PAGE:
It’s time for a confession. And it’s about my chin.
Y’all, I hate my chin.
You don’t see my chin, you out there in internet world. I know you don’t see it because I carefully curate each and every photo of myself before I even dream of posting it here.
And I’m acutely aware of all the tips and tricks to make oneself appear thinner on camera. It’s all about angles and perspective and lighting. And makeup. And a little tweaking on PicMonkey.
I’m downright obsessed with my chin.
It’s not even that bad if you look at me straight on, but if I were to turn so you could see my profile. . . well, I won’t be letting that happen anytime soon.
Of course, lots of my readers know me in person. So there’s that. (Please don’t stare awkwardly at my chin next time you see me, K? I realize I’ve made it hard, though, by talking about incessantly about it already. Gah! Now of course you’re going to want to examine my chin. . .)
The Problem With My Chin
I think I’ve turned this chin thing into a golden calf or something. I can’t go an entire day without thinking about my chin, and it’s tearing me up inside!
At least I can cover up my thighs and my stomach, but it’s not like I can wear turtlenecks all year to cover up my chin. I live in Texas, after all!
I need to lose some weight. I’ve been trying, but let’s be honest. My metabolism basically shut down when I turned 45, and ever since then it’s been next to impossible to get the scale to budge. . . well, at least in the direction I want it to.
This year is my 30th high school reunion. I haven’t bought tickets yet, because if I don’t commit, I can always decide to back out like I did for the 20th. I wouldn’t want old high school friends talking about my wattle, for crying out loud!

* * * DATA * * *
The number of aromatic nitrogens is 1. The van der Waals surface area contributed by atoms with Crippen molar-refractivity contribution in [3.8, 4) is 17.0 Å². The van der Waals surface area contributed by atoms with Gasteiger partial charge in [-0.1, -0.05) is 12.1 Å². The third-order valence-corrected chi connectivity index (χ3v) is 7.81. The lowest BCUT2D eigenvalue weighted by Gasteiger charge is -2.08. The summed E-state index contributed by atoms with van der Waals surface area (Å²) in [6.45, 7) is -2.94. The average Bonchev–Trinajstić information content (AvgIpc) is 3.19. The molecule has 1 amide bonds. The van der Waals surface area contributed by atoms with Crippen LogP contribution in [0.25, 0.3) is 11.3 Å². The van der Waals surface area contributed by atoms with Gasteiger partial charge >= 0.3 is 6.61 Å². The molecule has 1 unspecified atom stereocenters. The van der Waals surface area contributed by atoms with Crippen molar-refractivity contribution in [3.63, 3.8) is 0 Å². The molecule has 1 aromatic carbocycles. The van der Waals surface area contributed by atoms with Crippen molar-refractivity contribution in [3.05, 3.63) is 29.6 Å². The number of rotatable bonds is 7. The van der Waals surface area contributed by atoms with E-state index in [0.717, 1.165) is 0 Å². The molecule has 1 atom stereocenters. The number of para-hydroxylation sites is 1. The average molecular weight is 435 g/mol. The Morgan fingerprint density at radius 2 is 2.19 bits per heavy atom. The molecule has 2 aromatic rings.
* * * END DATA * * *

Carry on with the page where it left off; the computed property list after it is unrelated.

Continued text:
Even though — and let’s think about this realistically — how many 47-year olds don’t have some sort of neck and chin issues going on? How many of us don’t have extra weight hanging around that we’d like to lose? How many of us don’t have wrinkles and dimples and other — ahem — issues that we didn’t have 20 years ago?
Jennifer Aniston, I’m looking at you. Quit making the rest of us look so dumpy.
- I know I’m being ridiculous.
- I know I need to let it go.
- I know I can take steps to get more physically fit and lose some weight, if that’s what I really want.
Yikes, though. I sure do I need some help with it.
Here’s the real kicker: I do NOT make these kinds of judgments toward other people. I don’t go around staring at people’s chins and necks and other body parts. I don’t carve them up mentally and examine every flaw the way I do with my own body.
In general, I tend to notice the beauty in other people. Probably even more than the average person.
But I am downright brutal with myself.
I read a blog post by Elizabeth Esther this week in which she talked about her arms the way I talk about my chin. And it resonated with me so much, because of this: I need to be at least half as gentle with myself as other people are with me.
The people who love me don’t look at my chin with disgust. My friends aren’t judging me by how I look. They see the whole picture, all the lovable parts that come together to make a whole, unique, and genuine person.
What if I could love my own body half that much?
As Elizabeth Esther says,
What if we said ‘I love you’ to the least favorite part of ourselves? What if we just radically accepted ourselves for who we are right here right now?”
It sounds like a fantastic idea. If I only had the foggiest idea how to get there.
Learning to See Ourselves the Way Others Do
Perhaps getting this topic out there is a good start.
Maybe if we can be honest with one another, if we can talk about how we perceive ourselves, how we look at ourselves with too critical an eye, then maybe . . . just maybe. . . we can begin to dispel the obsession.
The mental glasses I wear when I look at myself, well, they magnify every flaw and imperfection. What if I could put on love-goggles instead? What if I could be more like my own daughter, and see the beauty in everything — even my own body?